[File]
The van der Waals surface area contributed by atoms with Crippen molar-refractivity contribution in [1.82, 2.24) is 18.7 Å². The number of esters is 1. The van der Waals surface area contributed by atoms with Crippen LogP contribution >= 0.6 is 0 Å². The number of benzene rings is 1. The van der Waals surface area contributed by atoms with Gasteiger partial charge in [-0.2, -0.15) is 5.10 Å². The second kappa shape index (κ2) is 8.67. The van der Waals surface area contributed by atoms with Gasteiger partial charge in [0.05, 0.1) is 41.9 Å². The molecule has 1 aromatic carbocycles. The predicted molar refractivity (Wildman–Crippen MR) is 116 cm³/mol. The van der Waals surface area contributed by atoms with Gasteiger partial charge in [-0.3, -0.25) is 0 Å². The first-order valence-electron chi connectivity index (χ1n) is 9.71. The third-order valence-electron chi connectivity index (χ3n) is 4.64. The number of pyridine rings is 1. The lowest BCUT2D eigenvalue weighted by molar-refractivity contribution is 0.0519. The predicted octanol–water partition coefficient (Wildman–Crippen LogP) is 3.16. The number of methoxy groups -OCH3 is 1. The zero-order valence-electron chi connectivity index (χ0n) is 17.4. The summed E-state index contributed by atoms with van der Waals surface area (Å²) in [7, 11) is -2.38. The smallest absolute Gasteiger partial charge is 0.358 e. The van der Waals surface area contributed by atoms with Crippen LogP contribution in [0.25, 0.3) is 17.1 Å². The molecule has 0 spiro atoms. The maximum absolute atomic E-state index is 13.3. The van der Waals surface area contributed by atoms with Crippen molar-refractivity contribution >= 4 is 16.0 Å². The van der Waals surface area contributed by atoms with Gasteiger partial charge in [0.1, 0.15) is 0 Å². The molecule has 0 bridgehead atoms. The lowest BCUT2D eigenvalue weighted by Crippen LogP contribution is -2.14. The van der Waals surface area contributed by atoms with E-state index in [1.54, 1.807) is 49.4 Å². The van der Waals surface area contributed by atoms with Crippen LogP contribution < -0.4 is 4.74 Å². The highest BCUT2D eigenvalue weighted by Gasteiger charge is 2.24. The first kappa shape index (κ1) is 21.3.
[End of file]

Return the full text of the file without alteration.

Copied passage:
The van der Waals surface area contributed by atoms with Crippen molar-refractivity contribution in [1.82, 2.24) is 18.7 Å². The number of esters is 1. The van der Waals surface area contributed by atoms with Crippen LogP contribution >= 0.6 is 0 Å². The number of benzene rings is 1. The van der Waals surface area contributed by atoms with Gasteiger partial charge in [-0.2, -0.15) is 5.10 Å². The second kappa shape index (κ2) is 8.67. The van der Waals surface area contributed by atoms with Gasteiger partial charge in [0.05, 0.1) is 41.9 Å². The molecule has 1 aromatic carbocycles. The predicted molar refractivity (Wildman–Crippen MR) is 116 cm³/mol. The van der Waals surface area contributed by atoms with Gasteiger partial charge in [-0.3, -0.25) is 0 Å². The first-order valence-electron chi connectivity index (χ1n) is 9.71. The third-order valence-electron chi connectivity index (χ3n) is 4.64. The number of pyridine rings is 1. The lowest BCUT2D eigenvalue weighted by molar-refractivity contribution is 0.0519. The predicted octanol–water partition coefficient (Wildman–Crippen LogP) is 3.16. The number of methoxy groups -OCH3 is 1. The zero-order valence-electron chi connectivity index (χ0n) is 17.4. The summed E-state index contributed by atoms with van der Waals surface area (Å²) in [7, 11) is -2.38. The smallest absolute Gasteiger partial charge is 0.358 e. The van der Waals surface area contributed by atoms with Crippen LogP contribution in [0.25, 0.3) is 17.1 Å². The molecule has 0 spiro atoms. The maximum absolute atomic E-state index is 13.3. The van der Waals surface area contributed by atoms with Crippen molar-refractivity contribution >= 4 is 16.0 Å². The van der Waals surface area contributed by atoms with Gasteiger partial charge in [0.1, 0.15) is 0 Å². The molecule has 0 bridgehead atoms. The lowest BCUT2D eigenvalue weighted by Crippen LogP contribution is -2.14. The van der Waals surface area contributed by atoms with E-state index in [1.54, 1.807) is 49.4 Å². The van der Waals surface area contributed by atoms with Crippen LogP contribution < -0.4 is 4.74 Å². The highest BCUT2D eigenvalue weighted by Gasteiger charge is 2.24. The first kappa shape index (κ1) is 21.3.